The inclusion criteria were designed to include a cohort of patients with similar age as the typical patient referred for chelation therapy monitoring and with mostly normal cardiac MRI examinations. The patient characteristics are detailed in Table 1.
      Table 1Patient characteristics.
      Normal reference group (n = 35)Suspected iron overload group (n = 3)
      Age (years)40 ± 13 [18−64]28 [23−35]
      Sex (M/F)18/172/1
      Body weight (kg)79 ± 22 [53−159]61 [47−74]
      Note: values are mean ± standard deviation for reference group. Range is given within [brackets].

      2.2 T2* parametric maps

      For each subject, T2* parametric maps were obtained in the cardiac short axis (SA) view and in the liver axial view, see Fig. 1. The cardiac SA view images were located midventricularly, perpendicular to the cardiac long axis. The image plane of liver axial view was perpendicular to the MRI gantry and the slice was placed through a section of the upper part of the liver, where both liver lobes were visible.
      Fig. 1
      Fig. 1(a) Myocardial T2* parametric map in the interventricular septum in one subject in the normal reference group. Example measurements of the representative (24 ms), lowest (20 ms) and highest (26 ms) measurements are shown. (b) Liver T2* parametric map in one subject in the normal reference group. Example measurements of the representative (27 ms), lowest (24 ms) and highest (36 ms) measurements are shown. (The demonstrated region of interests (ROI) are examples; the exact ROI locations for the readers in the study were not recorded. The parametric map intensity range between 0 ms and 75 ms is shown in the lowest part of the images.).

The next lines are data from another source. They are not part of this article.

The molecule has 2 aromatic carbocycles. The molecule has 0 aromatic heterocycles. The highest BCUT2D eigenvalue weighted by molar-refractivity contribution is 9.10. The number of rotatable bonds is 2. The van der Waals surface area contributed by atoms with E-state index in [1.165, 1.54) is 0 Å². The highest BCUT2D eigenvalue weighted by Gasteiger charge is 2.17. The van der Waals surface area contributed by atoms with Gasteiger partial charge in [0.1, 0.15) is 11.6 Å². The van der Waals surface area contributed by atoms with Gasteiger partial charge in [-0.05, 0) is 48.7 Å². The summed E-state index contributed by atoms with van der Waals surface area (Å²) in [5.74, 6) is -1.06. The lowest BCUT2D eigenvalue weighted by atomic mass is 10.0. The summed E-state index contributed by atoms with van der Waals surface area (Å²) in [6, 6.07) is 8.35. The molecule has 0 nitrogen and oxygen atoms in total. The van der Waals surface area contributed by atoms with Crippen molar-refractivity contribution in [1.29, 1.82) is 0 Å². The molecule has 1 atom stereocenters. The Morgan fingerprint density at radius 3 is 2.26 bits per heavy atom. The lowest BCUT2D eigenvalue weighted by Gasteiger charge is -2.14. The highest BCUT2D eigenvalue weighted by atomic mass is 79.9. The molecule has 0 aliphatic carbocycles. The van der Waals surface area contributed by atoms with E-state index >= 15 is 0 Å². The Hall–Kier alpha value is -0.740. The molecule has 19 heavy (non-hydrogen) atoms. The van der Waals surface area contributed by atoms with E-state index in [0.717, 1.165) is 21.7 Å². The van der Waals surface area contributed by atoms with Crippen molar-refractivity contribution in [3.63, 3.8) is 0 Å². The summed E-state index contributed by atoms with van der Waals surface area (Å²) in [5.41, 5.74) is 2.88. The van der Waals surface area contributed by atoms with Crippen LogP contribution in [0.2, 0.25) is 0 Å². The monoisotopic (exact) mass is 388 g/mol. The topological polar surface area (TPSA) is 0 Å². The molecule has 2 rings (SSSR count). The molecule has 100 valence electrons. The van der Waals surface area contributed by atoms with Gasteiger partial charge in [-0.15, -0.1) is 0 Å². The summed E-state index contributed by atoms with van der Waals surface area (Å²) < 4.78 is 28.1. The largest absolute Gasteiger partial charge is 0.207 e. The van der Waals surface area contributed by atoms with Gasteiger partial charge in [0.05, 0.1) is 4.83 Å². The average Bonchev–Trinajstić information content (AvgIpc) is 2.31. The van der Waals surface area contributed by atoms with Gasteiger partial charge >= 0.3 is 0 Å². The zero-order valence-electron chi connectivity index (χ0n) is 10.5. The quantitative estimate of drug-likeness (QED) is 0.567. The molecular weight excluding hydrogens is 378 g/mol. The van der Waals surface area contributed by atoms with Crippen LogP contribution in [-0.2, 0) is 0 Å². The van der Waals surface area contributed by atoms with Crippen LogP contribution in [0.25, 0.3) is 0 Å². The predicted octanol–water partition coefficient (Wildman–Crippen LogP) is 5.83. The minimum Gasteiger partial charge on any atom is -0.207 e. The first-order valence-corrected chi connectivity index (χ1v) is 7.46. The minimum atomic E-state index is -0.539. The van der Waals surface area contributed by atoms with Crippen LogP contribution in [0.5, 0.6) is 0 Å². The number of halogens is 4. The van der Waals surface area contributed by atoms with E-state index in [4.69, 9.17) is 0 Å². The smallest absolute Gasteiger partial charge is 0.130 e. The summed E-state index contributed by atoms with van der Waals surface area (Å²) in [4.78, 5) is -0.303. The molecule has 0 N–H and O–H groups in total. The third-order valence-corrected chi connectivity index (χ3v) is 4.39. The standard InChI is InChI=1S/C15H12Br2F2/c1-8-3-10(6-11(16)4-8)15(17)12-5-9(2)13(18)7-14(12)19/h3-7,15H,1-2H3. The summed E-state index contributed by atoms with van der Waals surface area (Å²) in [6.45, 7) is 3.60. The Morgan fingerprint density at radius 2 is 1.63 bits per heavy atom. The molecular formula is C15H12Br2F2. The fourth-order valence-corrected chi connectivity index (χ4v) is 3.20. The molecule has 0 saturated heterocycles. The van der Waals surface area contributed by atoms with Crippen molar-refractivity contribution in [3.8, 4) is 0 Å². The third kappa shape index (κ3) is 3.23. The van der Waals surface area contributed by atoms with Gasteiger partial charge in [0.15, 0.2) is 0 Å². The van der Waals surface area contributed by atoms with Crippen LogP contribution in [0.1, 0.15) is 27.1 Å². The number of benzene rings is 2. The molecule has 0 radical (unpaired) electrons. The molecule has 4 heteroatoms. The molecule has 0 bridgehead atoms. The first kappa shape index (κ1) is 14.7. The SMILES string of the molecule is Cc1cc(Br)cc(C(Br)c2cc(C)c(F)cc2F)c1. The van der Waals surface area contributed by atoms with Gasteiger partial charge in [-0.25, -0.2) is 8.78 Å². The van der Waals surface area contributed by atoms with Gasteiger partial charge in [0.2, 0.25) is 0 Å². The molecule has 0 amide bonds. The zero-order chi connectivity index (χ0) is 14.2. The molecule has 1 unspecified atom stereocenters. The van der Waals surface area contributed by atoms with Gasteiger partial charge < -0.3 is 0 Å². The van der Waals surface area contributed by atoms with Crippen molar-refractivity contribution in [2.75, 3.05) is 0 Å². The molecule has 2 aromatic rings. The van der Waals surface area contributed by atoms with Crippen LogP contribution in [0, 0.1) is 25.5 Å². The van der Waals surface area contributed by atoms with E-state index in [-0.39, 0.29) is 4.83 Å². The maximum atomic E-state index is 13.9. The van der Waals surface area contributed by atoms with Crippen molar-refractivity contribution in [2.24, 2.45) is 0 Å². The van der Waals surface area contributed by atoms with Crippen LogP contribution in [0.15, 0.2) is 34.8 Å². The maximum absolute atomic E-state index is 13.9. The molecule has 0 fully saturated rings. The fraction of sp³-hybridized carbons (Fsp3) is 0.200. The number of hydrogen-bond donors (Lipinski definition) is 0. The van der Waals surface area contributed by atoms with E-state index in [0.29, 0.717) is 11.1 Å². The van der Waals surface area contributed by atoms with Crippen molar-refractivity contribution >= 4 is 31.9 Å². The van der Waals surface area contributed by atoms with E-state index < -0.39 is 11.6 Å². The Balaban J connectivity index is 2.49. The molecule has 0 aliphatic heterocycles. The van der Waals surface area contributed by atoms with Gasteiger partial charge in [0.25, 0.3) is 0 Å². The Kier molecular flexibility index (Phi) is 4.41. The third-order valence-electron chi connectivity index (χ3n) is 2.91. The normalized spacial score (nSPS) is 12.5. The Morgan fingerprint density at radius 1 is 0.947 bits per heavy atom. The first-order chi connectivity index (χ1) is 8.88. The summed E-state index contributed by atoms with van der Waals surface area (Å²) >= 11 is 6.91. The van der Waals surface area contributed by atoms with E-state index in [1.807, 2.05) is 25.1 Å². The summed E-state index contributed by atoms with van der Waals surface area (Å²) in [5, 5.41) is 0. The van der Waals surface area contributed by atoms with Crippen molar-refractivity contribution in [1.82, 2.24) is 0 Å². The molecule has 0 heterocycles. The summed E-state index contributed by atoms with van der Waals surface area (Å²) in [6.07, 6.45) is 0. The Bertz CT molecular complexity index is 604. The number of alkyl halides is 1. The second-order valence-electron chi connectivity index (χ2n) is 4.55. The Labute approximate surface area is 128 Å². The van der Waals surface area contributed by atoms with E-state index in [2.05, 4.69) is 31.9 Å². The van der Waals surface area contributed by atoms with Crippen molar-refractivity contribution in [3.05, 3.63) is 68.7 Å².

All MR examinations were performed on a clinical 1.5 T Philips Achieva system (Philips Healthcare, Best, the Netherlands) using the five channel SENSE cardiac coil for all measurements. The T2* relaxation time measurements were performed following the procedure described in earlier work [
      • Anderson L.J.
      • Holden S.
      • Davis B.
      • Prescott E.
      • Charrier C.C.
      • Bunce N.H.
      • Firmin D.N.
      • Wonke B.
      • Porter J.
      • Walker J.M.
      • Pennell D.J.
      Cardiovascular T2-star (T2*) magnetic resonance for the early diagnosis of myocardial iron overload.
      ,
      • Westwood M.
      • Anderson L.J.
      • Firmin D.N.
      • Gatehouse P.D.
      • Charrier C.C.
      • Wonke B.
      • Pennell D.J.
      A single breath-hold multiecho T2* cardiovascular magnetic resonance technique for diagnosis of myocardial iron overload.
      ]. The cardiac SA and axial liver images were acquired using a multiecho, gradient-echo pulse sequence. Typical imaging parameters were for axial liver/SA acquisitions, respectively: TR = 15.1/16 ms, TE = (2.4–13.7) / (2.7–14.4) ms (6 echoes separated by 2,3 ms), field-of-view (FOV) 320 mm, acquisition matrix 180 × 128, and then resampled to 256 × 256 image matrix with in-plane resolution of 1.25 × 1.25 mm², flip angle 30° and a slice thickness 10 mm. Each image was acquired during breath-hold. From the source T2* weighted images, the T2* parametric maps were automatically created by the scanner’s software.